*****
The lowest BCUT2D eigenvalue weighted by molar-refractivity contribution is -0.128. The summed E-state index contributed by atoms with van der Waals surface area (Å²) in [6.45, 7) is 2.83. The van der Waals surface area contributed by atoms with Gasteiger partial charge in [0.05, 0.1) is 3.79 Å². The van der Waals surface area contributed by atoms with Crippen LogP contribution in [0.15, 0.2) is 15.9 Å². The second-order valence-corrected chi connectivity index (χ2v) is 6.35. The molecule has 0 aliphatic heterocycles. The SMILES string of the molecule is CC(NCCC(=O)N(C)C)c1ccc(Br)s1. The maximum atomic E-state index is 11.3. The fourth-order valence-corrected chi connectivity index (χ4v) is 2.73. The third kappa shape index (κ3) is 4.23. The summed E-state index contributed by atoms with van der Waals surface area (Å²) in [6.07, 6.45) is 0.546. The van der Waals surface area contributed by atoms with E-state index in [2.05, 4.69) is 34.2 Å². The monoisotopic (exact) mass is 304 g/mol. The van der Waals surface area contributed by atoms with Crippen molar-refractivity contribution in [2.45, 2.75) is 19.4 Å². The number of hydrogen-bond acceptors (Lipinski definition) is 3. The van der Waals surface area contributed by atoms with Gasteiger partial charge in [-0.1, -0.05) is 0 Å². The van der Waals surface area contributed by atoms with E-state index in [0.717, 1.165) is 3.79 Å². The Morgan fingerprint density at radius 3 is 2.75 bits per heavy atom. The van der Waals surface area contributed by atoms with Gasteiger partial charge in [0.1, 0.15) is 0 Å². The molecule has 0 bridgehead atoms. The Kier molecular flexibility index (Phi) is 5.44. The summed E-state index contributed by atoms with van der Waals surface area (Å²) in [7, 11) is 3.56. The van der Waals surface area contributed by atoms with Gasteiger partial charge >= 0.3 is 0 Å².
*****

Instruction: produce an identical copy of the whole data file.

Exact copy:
The lowest BCUT2D eigenvalue weighted by molar-refractivity contribution is -0.128. The summed E-state index contributed by atoms with van der Waals surface area (Å²) in [6.45, 7) is 2.83. The van der Waals surface area contributed by atoms with Gasteiger partial charge in [0.05, 0.1) is 3.79 Å². The van der Waals surface area contributed by atoms with Crippen LogP contribution in [0.15, 0.2) is 15.9 Å². The second-order valence-corrected chi connectivity index (χ2v) is 6.35. The molecule has 0 aliphatic heterocycles. The SMILES string of the molecule is CC(NCCC(=O)N(C)C)c1ccc(Br)s1. The maximum atomic E-state index is 11.3. The fourth-order valence-corrected chi connectivity index (χ4v) is 2.73. The third kappa shape index (κ3) is 4.23. The summed E-state index contributed by atoms with van der Waals surface area (Å²) in [6.07, 6.45) is 0.546. The van der Waals surface area contributed by atoms with E-state index in [2.05, 4.69) is 34.2 Å². The monoisotopic (exact) mass is 304 g/mol. The van der Waals surface area contributed by atoms with Crippen molar-refractivity contribution in [2.45, 2.75) is 19.4 Å². The number of hydrogen-bond acceptors (Lipinski definition) is 3. The van der Waals surface area contributed by atoms with Gasteiger partial charge in [-0.1, -0.05) is 0 Å². The van der Waals surface area contributed by atoms with E-state index in [0.717, 1.165) is 3.79 Å². The Morgan fingerprint density at radius 3 is 2.75 bits per heavy atom. The van der Waals surface area contributed by atoms with Gasteiger partial charge in [0.1, 0.15) is 0 Å². The molecule has 0 bridgehead atoms. The Kier molecular flexibility index (Phi) is 5.44. The summed E-state index contributed by atoms with van der Waals surface area (Å²) in [7, 11) is 3.56. The van der Waals surface area contributed by atoms with Gasteiger partial charge >= 0.3 is 0 Å².